3 years ago

Microfluidic device coupled with a microfabricated oxygen electrode for the measurement of bactericidal activity of neutrophil-like cells

Microfluidic device coupled with a microfabricated oxygen electrode for the measurement of bactericidal activity of neutrophil-like cells
A microfluidic device coupled with a microfabricated Clark-type oxygen electrode was used to measure the bactericidal activity of neutrophil-like cells differentiated from HL-60 cells. The neutrophil-like cells and Escherichia coli (E. coli) cells were cultured in the same medium, which was introduced into the flow channel of the device. Changes in the respiratory activity of E. coli were measured as changes in the consumption of dissolved oxygen. As the activity of the neutrophil-like cells increased, the rate of elimination of E. coli increased. The accompanying decrease in the number of E. coli reduced the consumption of dissolved oxygen. The changes were actually observed as changes in generated current. A distinct difference in changes in dissolved oxygen concentrations was observed between E. coli cells co-incubated with IFN-γ-activated or non-activated neutrophil-like cells. The required sample volume was less than 10 μL, and results could be obtained within 1–2 h. The device may be useful for the assessment of psychological stresses that affect the activity of neutrophils.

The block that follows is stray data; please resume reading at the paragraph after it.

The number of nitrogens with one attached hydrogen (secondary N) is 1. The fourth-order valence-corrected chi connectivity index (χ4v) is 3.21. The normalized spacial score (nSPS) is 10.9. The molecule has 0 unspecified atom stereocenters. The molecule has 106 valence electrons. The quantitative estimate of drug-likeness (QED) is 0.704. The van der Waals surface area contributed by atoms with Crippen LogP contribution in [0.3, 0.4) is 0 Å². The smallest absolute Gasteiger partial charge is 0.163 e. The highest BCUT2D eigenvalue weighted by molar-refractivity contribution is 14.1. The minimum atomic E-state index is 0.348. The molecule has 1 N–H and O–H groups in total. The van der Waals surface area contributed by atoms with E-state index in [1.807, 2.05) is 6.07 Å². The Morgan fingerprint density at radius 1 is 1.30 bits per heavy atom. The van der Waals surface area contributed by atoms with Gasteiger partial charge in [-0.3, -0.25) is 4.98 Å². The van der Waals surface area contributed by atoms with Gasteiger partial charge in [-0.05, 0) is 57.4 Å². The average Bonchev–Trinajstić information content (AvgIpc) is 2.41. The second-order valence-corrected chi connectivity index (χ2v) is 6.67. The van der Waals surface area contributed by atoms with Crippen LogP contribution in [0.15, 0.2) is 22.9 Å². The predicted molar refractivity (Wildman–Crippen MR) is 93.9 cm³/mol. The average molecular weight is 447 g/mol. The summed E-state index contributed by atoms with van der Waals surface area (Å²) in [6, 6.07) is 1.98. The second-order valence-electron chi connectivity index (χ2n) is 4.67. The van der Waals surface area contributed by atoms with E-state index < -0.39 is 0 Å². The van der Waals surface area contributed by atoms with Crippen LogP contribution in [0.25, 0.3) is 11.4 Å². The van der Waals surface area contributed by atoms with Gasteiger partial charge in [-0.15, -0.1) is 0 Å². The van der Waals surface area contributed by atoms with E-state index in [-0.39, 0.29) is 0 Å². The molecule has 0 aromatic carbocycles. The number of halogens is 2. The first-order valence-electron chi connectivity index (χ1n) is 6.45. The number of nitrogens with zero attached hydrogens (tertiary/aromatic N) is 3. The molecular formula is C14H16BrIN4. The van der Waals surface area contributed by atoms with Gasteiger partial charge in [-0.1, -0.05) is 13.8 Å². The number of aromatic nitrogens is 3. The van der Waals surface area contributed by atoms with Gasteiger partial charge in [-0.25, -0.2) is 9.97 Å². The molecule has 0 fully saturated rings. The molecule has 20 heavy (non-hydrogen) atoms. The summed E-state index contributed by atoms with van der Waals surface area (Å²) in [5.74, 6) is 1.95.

Publisher URL: www.sciencedirect.com/science

DOI: S000326701730853X

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